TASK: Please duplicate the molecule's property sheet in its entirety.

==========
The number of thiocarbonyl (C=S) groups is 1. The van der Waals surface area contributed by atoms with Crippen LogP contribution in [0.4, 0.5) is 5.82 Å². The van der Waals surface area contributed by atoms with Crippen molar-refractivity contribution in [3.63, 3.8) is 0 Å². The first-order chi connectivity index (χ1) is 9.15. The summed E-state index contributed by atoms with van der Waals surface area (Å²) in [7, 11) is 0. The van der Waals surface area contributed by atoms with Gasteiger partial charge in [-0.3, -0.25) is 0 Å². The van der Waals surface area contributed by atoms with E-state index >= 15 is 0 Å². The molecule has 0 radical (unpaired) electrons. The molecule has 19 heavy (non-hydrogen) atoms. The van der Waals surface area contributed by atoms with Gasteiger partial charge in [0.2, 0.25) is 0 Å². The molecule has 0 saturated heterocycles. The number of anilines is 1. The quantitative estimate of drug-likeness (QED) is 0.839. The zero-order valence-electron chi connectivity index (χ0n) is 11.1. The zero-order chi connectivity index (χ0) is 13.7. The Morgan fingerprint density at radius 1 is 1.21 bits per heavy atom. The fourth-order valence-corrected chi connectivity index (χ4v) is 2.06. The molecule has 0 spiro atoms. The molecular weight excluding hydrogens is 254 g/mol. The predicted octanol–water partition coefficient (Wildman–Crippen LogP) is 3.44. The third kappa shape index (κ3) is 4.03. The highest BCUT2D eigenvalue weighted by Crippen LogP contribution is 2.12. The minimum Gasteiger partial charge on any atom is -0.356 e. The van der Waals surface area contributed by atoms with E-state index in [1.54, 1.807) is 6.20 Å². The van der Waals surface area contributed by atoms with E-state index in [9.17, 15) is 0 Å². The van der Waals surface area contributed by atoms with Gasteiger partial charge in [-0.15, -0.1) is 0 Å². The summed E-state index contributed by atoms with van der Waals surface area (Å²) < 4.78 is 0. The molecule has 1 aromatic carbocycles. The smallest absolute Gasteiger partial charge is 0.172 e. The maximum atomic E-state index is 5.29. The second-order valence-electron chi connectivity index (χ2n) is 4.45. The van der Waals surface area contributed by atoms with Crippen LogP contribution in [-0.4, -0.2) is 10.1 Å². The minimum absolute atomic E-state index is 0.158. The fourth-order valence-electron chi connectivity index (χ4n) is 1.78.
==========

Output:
The number of thiocarbonyl (C=S) groups is 1. The van der Waals surface area contributed by atoms with Crippen LogP contribution in [0.4, 0.5) is 5.82 Å². The van der Waals surface area contributed by atoms with Crippen molar-refractivity contribution in [3.63, 3.8) is 0 Å². The first-order chi connectivity index (χ1) is 9.15. The summed E-state index contributed by atoms with van der Waals surface area (Å²) in [7, 11) is 0. The van der Waals surface area contributed by atoms with Gasteiger partial charge in [-0.3, -0.25) is 0 Å². The van der Waals surface area contributed by atoms with E-state index >= 15 is 0 Å². The molecule has 0 radical (unpaired) electrons. The molecule has 19 heavy (non-hydrogen) atoms. The van der Waals surface area contributed by atoms with Gasteiger partial charge in [0.2, 0.25) is 0 Å². The molecule has 0 saturated heterocycles. The number of anilines is 1. The quantitative estimate of drug-likeness (QED) is 0.839. The zero-order valence-electron chi connectivity index (χ0n) is 11.1. The zero-order chi connectivity index (χ0) is 13.7. The Morgan fingerprint density at radius 1 is 1.21 bits per heavy atom. The fourth-order valence-corrected chi connectivity index (χ4v) is 2.06. The molecule has 0 spiro atoms. The molecular weight excluding hydrogens is 254 g/mol. The predicted octanol–water partition coefficient (Wildman–Crippen LogP) is 3.44. The third kappa shape index (κ3) is 4.03. The highest BCUT2D eigenvalue weighted by Crippen LogP contribution is 2.12. The minimum Gasteiger partial charge on any atom is -0.356 e. The van der Waals surface area contributed by atoms with E-state index in [1.54, 1.807) is 6.20 Å². The van der Waals surface area contributed by atoms with E-state index in [9.17, 15) is 0 Å². The van der Waals surface area contributed by atoms with Gasteiger partial charge in [-0.15, -0.1) is 0 Å². The summed E-state index contributed by atoms with van der Waals surface area (Å²) < 4.78 is 0. The molecule has 1 aromatic carbocycles. The smallest absolute Gasteiger partial charge is 0.172 e. The maximum atomic E-state index is 5.29. The second-order valence-electron chi connectivity index (χ2n) is 4.45. The van der Waals surface area contributed by atoms with Crippen LogP contribution in [-0.4, -0.2) is 10.1 Å². The minimum absolute atomic E-state index is 0.158. The fourth-order valence-electron chi connectivity index (χ4n) is 1.78.